?I love what I do,? sex educator Amanda Morgan says, as she reaches for a plush ?vulva puppet,? a prop she uses to talk about female sexual anatomy.
I?m sitting in a cozy theater at the Erotic Heritage Museum with three other women and three men; we?re there for a class on the ?Art of Cunnilingus,? one of several sex education workshops for adults taught by Morgan and open to the paying public. Morgan is standing in front of a screen on which dozens of slang terms for cunnilingus are projected: muff diving, going down south, eating at the Y, having a box lunch, lapping at the lint trap, and her personal favorite, ?yodeling in the canyon of love.?
She begins by emphasizing that there is no such thing as ?normal? when it comes to sex. Nobody is the same in terms of what they like sexually or how their body responds. Good sex involves learning what you enjoy, and finding ways to communicate this to your partners?something that for many people, Morgan acknowledges, is not always easy.
?We aren?t taught how to have conversations about sex,? Morgan says. ?People fear rejection, ridicule or being judged for talking about what they want [in bed].?
If the availability of ?how-to? sex guides, videos and workshops is any indication, the world of adult sexuality education is booming. Are you interested in getting a little kinky but aren?t sure how? There?s a book for you. Do you want to find your G-spot but don?t know where to start? Watch a video.
Progressive, women-run sex toy shops around the country offer how-to courses for patrons, from anal sex workshops at Good Vibrations in Berkeley to a primer in strap-on sex at Self Serve in Albuquerque. At a G-spotting workshop I attended at New York?s Babeland, a line of men snaked around the block in the hope of discovering what one friend described as ?the sexual equivalent of the Holy Grail.?
?Clearly there is a hunger for sexual information,? nationally known sex educator and author Charlie Glickman explains. ?If there wasn?t, Cosmo wouldn?t be able to sell so many magazines with stories about the G-spot.?
Morgan, a Las Vegas-based sexologist and sex educator, found her calling after watching the HBO documentary series Real Sex, which occasionally featured well-known sexuality experts offering practical, ?how to? advice for adults. She realized that she too wanted a career where she could help people learn about their bodies and have better sex.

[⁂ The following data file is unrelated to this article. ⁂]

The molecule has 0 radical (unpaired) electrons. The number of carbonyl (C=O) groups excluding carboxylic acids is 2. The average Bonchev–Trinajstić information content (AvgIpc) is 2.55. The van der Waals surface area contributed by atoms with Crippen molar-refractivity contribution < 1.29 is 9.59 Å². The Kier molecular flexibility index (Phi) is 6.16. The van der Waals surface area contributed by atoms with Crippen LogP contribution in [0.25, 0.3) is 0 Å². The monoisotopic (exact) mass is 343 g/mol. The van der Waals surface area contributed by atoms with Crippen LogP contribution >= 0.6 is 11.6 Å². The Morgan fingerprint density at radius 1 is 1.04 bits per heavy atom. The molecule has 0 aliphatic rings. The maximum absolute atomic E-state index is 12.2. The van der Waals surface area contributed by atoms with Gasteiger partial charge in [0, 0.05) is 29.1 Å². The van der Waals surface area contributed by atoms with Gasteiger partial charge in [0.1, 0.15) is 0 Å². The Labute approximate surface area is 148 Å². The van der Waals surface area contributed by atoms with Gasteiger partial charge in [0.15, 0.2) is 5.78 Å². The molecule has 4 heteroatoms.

At the workshop, I meet Maria, who works for a local sex-toy party company. She?s attended all of Morgan?s recent workshops, including classes on fellatio and self-pleasure, in an effort to learn how to talk about sex and better explain things to the women who attend her parties. She conducts at least one party a week, and 80 percent of them are in Spanish.
?In the Hispanic culture you just don?t talk about sex. If you say the word ?clitoris,? people look at you like a deer in headlights,? she tells me.
In the span of an hour, Morgan covers the basics of cunnilingus, including sexual anatomy and safer sex practices, and discusses a variety of oral sex techniques with easy-to-remember names such as ?ice cream licks,? ?snake licks,? and the ?suck, slide and twirl.? There’s even a section on tracing letters of the alphabet?with, um, your tongue.
I?m reminded that while sexy imagery is certainly not lacking in Las Vegas, there are few places where people can gather to talk frankly about sex and get reliable information. Morgan?s class isn?t a pickup joint; it?s an educational space aimed at improving people?s sex lives?a rarity here.
Soon Morgan checks a text on her phone and announces that her ?demo couple? has arrived. In a matter of minutes, there?s a makeshift bed in the front of the room, replete with red velvet pillows. To set the mood, Morgan puts on some background music that sounds an awful lot like something from a 1970s porno flick?nothing more than a musical coincidence, she assures us.
She introduces Sam and Julie, a lesbian couple in a long-term relationship who?ve volunteered to bring Morgan?s lessons on cunnilingus to life.
Julie?s underwear comes off and she lies down; Sam kneels in front of her. There?s touching, talking, caressing, and eventually, licking and sucking. Julie moans and Sam turns to us and says, ?She?s a fan of S’s and O’s.?
In the context of Morgan?s class, there is something surprisingly normal about the scene; it?s not salacious and, dare I say it, not titillating in the least.
?Sex is a lot like cooking,? Glickman, the author, explains when I talk to him about the world of adult sex ed. ?You can do pretty well with trial and error, but isn?t it easier to read a cookbook or watch a show on the Food Network that can help you cook good food? The same is true for sex.?
Amanda Morgan will be teaching the ?Art of Cunnilingus? at the Erotic Heritage Museum from 7:30-9 p.m. on Sunday, July 7. Doors open at 7:15. $30 per person, $50 per couple ($20 per person if you pre-register). For more information or to register, email firstname.lastname@example.org.